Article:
When we start to work on choreography, we don’t have specific scenes in mind. We don’t have a script to tell us our character’s motivations or what words to use. We often fall back on silly arguments to get our choreography started, and then we take the entire fight less seriously. What are some good, simple scenarios to get a fight going?
Some well-worded insults can go a long way.
If you want to get that Elizabethan flavour, try some Shakespearen insults.
If you’re aiming to start a sword fight, then an insult is sufficient to motivate a duel. Remember that a typical interchange is:
- A insults B
- B calls A a liar
- A challenges B with a slap or drawing his sword.
Simple situations that can lead to violence are not always at the top of mind, so brainstorm some and keep them in a notebook. Violence is almost always asymmetrical, which means that there is usually one attacker, while the other side is trying to defend themselves. That’s not to say that the defender never fights back, or is necessarily weaker, because the violation of being attacked usually motivates a retaliation.
So what motivates that first attack? Here are some typical simple scenarios, and lines to start with:
- A hitman or assassin has been hired: “Are you John Smith? I have a message from the Don.”
- A family vendetta: “Did your father send you to apologize for him? Get out! Get off of my property!”
- A deadly secret about to be revealed: “What have you got in that bag? Hand it over!”
- Failure and frustration: “It’s your fault we lost the case. What were you thinking? You’re a traitor! You’re working with them!”
- Scarcity: “Did you eat all of the rations? It was supposed to last for a week! We’ll never survive!”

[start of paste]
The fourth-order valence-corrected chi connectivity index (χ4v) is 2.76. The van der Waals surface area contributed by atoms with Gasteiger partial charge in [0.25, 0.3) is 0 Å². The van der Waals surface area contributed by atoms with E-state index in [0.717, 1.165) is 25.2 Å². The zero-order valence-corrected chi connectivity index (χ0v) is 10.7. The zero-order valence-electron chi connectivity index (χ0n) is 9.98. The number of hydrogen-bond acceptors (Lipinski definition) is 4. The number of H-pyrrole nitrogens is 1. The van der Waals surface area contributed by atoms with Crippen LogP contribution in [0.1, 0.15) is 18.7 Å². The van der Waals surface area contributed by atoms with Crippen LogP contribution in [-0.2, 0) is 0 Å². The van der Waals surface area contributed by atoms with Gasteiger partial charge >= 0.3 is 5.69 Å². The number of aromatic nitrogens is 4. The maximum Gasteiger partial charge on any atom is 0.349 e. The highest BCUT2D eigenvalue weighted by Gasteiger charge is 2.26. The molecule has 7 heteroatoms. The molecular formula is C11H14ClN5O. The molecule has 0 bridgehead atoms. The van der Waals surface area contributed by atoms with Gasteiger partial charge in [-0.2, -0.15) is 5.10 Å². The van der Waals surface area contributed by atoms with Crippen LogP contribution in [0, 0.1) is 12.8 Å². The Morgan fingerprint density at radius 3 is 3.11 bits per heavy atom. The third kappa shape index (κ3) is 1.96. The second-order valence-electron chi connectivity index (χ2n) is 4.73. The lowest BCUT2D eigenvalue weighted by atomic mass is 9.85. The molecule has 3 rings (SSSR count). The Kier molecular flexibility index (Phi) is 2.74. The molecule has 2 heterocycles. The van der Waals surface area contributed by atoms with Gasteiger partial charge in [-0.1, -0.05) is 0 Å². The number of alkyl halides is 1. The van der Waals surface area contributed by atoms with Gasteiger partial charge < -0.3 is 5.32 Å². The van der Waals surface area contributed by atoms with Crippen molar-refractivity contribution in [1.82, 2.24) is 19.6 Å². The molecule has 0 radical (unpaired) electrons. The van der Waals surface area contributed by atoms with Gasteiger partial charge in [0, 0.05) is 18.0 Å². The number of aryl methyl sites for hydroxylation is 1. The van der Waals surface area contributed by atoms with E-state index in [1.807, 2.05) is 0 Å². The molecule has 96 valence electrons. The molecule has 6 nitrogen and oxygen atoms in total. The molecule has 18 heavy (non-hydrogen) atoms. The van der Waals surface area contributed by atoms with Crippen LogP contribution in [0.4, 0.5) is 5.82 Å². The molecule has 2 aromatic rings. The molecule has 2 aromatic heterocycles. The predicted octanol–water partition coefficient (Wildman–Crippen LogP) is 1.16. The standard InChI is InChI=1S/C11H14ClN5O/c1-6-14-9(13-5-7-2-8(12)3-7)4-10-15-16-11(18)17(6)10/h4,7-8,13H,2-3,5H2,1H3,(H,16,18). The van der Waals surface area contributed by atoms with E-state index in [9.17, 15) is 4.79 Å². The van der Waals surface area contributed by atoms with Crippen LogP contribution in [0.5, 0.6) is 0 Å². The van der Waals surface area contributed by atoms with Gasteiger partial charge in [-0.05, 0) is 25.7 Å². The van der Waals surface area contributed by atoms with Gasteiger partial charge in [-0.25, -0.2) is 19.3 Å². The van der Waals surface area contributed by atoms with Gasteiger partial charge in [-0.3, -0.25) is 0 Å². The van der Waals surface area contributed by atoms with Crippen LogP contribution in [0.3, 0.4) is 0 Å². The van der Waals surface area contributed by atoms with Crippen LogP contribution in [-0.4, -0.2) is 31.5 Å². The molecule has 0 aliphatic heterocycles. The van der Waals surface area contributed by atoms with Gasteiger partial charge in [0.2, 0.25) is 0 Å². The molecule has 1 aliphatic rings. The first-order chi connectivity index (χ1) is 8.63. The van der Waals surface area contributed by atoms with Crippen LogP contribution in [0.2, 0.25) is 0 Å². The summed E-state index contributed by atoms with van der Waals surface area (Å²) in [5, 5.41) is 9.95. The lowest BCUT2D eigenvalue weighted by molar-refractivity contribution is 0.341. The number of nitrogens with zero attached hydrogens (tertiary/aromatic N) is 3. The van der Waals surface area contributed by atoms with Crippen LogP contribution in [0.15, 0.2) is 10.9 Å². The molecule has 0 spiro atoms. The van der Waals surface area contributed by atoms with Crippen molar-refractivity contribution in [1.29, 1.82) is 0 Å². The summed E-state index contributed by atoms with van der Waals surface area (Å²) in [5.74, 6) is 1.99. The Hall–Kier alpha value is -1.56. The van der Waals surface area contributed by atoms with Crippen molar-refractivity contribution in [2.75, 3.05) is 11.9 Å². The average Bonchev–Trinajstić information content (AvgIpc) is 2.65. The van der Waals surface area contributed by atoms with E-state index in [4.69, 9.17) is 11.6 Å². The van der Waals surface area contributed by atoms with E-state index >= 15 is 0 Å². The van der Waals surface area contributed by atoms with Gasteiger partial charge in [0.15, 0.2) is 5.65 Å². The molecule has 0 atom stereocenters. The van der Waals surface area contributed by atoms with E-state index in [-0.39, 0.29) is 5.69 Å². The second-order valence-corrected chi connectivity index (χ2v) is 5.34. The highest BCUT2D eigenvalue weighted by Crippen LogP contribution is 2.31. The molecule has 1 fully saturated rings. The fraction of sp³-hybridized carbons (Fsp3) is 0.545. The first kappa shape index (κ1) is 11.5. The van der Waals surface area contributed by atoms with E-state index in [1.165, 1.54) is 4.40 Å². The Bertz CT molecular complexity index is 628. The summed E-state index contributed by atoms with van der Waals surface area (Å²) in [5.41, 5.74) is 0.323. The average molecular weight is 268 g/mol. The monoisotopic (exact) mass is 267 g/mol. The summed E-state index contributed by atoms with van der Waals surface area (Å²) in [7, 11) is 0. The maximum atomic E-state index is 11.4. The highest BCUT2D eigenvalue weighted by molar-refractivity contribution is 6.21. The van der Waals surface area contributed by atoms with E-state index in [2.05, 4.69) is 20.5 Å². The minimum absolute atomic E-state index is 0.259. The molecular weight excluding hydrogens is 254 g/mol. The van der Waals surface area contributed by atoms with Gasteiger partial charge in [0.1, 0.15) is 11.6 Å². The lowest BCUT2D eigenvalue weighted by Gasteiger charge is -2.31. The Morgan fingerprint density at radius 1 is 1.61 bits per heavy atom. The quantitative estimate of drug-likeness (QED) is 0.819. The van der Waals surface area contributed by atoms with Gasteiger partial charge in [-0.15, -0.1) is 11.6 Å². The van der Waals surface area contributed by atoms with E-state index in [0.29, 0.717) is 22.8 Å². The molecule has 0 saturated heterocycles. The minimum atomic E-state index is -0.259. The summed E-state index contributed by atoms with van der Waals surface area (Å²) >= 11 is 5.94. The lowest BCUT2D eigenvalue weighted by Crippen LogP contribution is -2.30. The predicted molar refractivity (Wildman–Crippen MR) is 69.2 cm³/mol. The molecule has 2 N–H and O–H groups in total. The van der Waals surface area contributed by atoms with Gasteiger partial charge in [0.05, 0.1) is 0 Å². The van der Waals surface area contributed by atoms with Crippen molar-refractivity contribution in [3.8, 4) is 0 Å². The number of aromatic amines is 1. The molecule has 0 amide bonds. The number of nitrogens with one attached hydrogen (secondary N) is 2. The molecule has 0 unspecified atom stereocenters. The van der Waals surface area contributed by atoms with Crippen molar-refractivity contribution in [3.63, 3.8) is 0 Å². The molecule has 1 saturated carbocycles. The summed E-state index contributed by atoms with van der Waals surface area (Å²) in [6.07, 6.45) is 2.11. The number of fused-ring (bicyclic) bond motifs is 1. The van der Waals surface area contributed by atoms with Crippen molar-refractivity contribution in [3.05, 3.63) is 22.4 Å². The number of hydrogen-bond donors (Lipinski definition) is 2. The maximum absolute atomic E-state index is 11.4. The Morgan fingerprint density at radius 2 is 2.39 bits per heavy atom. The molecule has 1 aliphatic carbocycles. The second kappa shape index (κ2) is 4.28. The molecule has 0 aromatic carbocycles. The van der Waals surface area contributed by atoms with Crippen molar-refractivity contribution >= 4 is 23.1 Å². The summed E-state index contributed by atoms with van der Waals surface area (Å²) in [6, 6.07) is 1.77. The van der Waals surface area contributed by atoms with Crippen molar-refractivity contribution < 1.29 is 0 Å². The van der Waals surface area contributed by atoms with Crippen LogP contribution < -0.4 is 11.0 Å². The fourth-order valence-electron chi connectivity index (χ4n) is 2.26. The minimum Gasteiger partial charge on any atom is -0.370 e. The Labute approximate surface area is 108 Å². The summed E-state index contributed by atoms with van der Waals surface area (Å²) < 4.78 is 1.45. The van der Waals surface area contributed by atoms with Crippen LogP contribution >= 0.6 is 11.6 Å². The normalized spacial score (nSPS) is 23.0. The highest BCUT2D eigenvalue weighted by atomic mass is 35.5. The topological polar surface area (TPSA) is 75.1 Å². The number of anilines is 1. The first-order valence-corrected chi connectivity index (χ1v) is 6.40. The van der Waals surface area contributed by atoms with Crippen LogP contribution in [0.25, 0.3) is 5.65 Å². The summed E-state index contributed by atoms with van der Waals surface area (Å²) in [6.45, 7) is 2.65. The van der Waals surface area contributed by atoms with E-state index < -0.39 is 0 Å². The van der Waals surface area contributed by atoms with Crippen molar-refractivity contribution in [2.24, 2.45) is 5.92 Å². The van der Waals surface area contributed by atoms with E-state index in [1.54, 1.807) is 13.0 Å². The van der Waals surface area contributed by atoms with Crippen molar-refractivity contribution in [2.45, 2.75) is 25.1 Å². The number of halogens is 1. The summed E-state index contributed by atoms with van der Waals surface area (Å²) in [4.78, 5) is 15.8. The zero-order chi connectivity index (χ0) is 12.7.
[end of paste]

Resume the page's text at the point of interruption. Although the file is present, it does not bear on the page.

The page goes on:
When you combine a scenario with an insult, you’ve practically got a scene. Also remember that a man with low self-esteem will take it as an insult to be ignored or laughed at when he brings up something he thinks is terribly serious. So if your scene partner begins with one of the lines mentioned above, you don’t necessarily have to answer them with words. Your derision might spark them to attack, and all of a sudden you’ve got a fight scene.
What makes a character? It is certainly not necessary to invent a person’s entire life history and imagine their every relationship to play a fight scene. To bring your scenario or insult to life, just pick one adjective to give flavour to your exercise, and something to focus on. Is your character:
Acting coaches will tell you that you can’t play an adjective. I believe that you have enough to think about in a stage fight that if you can perform every combat element perfectly, and layer one clear adjective on top of that, you’re doing a great job.
Choreograph from Intentions
Creating choreography is not hard work when you know the essentials of stage combat. The only challenge is to put the movements of the fight in an order that makes sense for the character’s intentions. In class, we frequently skip over the intentions, but that means that our choreography will be unmotivated. The next time you want to work on choreography, take a few moments to pick a simple scenario and make a one-word character choice to make all your decisions about “what move should come next” easier.